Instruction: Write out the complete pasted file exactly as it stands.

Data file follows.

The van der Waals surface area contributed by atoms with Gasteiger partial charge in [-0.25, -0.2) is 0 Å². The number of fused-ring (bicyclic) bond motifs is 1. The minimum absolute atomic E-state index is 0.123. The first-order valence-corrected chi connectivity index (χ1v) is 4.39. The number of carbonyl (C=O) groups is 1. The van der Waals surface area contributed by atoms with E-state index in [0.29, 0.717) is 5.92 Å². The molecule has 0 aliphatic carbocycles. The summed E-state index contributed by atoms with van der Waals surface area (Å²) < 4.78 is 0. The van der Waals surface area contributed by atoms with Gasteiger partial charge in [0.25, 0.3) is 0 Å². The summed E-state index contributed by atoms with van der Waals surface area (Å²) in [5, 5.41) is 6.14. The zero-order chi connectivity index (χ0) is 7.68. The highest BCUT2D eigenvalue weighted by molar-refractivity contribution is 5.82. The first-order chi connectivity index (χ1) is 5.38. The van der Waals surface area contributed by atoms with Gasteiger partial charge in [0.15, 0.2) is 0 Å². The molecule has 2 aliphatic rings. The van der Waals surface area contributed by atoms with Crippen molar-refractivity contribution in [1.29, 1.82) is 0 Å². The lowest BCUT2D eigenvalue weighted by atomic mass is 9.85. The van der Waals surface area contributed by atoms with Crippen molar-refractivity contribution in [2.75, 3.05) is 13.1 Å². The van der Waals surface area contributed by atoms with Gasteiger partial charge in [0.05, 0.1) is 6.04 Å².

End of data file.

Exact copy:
The van der Waals surface area contributed by atoms with Gasteiger partial charge in [-0.25, -0.2) is 0 Å². The number of fused-ring (bicyclic) bond motifs is 1. The minimum absolute atomic E-state index is 0.123. The first-order valence-corrected chi connectivity index (χ1v) is 4.39. The number of carbonyl (C=O) groups is 1. The van der Waals surface area contributed by atoms with E-state index in [0.29, 0.717) is 5.92 Å². The molecule has 0 aliphatic carbocycles. The summed E-state index contributed by atoms with van der Waals surface area (Å²) < 4.78 is 0. The van der Waals surface area contributed by atoms with Gasteiger partial charge in [0.25, 0.3) is 0 Å². The summed E-state index contributed by atoms with van der Waals surface area (Å²) in [5, 5.41) is 6.14. The zero-order chi connectivity index (χ0) is 7.68. The highest BCUT2D eigenvalue weighted by molar-refractivity contribution is 5.82. The first-order chi connectivity index (χ1) is 5.38. The van der Waals surface area contributed by atoms with Gasteiger partial charge in [0.15, 0.2) is 0 Å². The molecule has 2 aliphatic rings. The van der Waals surface area contributed by atoms with Crippen molar-refractivity contribution in [1.29, 1.82) is 0 Å². The lowest BCUT2D eigenvalue weighted by atomic mass is 9.85. The van der Waals surface area contributed by atoms with Crippen molar-refractivity contribution in [2.75, 3.05) is 13.1 Å². The van der Waals surface area contributed by atoms with Gasteiger partial charge in [0.05, 0.1) is 6.04 Å².